A MISSING PORTRAIT
We spend so much time saying ‘photograph the kids’ when we should be saying ‘photograph the family’ or ‘photograph the generations’. We often call this the photography of need vs the photography of want. We need to have photographs made of the kids to record their history in life, but there comes a point where we fail to include ourselves, both as individuals, and as couples.
With the death of my father in 2013, I became an ‘orphan’. I went searching for my mother and father in the family collections and found beautiful portraits of myself and my sister, but very few of us with our parents as younger vital people. Those photographs, together with more recent versions of myself with my parents, were the images I craved and the images I had least of.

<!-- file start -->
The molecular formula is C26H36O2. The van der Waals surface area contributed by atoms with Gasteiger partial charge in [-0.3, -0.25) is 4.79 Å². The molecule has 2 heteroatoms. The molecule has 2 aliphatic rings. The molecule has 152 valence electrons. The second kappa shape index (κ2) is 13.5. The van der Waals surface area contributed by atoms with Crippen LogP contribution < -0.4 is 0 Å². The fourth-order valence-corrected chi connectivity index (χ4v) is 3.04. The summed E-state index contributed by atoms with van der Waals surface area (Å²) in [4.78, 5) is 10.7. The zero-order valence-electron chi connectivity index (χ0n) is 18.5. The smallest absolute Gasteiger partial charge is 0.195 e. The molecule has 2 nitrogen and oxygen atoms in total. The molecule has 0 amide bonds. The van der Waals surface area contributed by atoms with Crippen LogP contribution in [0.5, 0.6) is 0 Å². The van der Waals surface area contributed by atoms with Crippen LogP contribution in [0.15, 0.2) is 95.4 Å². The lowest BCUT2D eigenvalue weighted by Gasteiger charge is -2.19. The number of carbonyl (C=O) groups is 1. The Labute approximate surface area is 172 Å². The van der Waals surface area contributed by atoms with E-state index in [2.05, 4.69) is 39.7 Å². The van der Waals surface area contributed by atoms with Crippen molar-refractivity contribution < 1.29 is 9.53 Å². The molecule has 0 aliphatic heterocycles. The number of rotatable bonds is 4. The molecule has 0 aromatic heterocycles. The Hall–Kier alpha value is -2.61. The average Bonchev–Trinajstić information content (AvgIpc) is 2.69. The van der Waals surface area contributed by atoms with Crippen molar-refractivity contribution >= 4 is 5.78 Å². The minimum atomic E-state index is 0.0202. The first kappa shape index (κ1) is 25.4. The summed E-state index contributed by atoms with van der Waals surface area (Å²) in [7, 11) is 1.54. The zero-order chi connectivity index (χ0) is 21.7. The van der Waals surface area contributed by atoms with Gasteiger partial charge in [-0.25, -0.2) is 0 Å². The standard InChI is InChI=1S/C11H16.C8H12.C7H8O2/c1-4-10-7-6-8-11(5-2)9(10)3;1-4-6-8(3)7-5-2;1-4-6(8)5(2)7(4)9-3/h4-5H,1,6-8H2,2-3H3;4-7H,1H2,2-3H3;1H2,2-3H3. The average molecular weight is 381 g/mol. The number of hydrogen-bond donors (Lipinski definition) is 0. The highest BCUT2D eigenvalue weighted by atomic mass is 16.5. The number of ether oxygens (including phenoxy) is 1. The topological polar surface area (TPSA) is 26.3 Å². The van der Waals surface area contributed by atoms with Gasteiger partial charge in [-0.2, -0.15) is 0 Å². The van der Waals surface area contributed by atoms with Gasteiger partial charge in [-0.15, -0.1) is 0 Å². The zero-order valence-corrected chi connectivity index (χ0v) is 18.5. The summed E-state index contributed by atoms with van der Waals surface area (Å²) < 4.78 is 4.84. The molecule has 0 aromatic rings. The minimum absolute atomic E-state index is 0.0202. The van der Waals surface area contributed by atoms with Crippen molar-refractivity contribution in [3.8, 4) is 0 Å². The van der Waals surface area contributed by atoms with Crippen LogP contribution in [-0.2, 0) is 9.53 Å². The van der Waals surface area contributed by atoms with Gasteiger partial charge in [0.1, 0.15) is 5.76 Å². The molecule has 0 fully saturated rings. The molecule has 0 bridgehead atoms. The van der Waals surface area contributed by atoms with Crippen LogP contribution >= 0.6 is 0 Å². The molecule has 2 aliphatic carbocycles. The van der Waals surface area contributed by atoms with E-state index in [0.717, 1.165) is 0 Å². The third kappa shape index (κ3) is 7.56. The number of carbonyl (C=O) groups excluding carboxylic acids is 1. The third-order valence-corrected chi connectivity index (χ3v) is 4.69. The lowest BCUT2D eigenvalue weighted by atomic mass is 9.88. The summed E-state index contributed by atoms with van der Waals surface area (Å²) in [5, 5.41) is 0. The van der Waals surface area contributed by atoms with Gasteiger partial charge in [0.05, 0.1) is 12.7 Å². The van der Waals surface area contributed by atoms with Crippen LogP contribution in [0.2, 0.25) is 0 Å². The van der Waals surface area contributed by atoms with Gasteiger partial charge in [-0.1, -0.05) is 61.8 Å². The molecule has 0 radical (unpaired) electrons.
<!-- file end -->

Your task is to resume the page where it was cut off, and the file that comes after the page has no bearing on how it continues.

We come up with all kinds of excuses as to why we shouldn’t appear in photographs. We don’t like our current appearance, our hairstyle – we ‘always come out looking funny’ – all manner of excuses. We’re very good at avoiding simply being in a photograph.
Why does someone want us to be in a photograph? Because they love us and they don’t want to forget us. Everyday people are forced to cling to a really bad photograph of a parent, taken years ago – because that is all they have.
Location: Toronto Ontario Canada.1/250; f/7.1; ISO 200; 50.0 mm.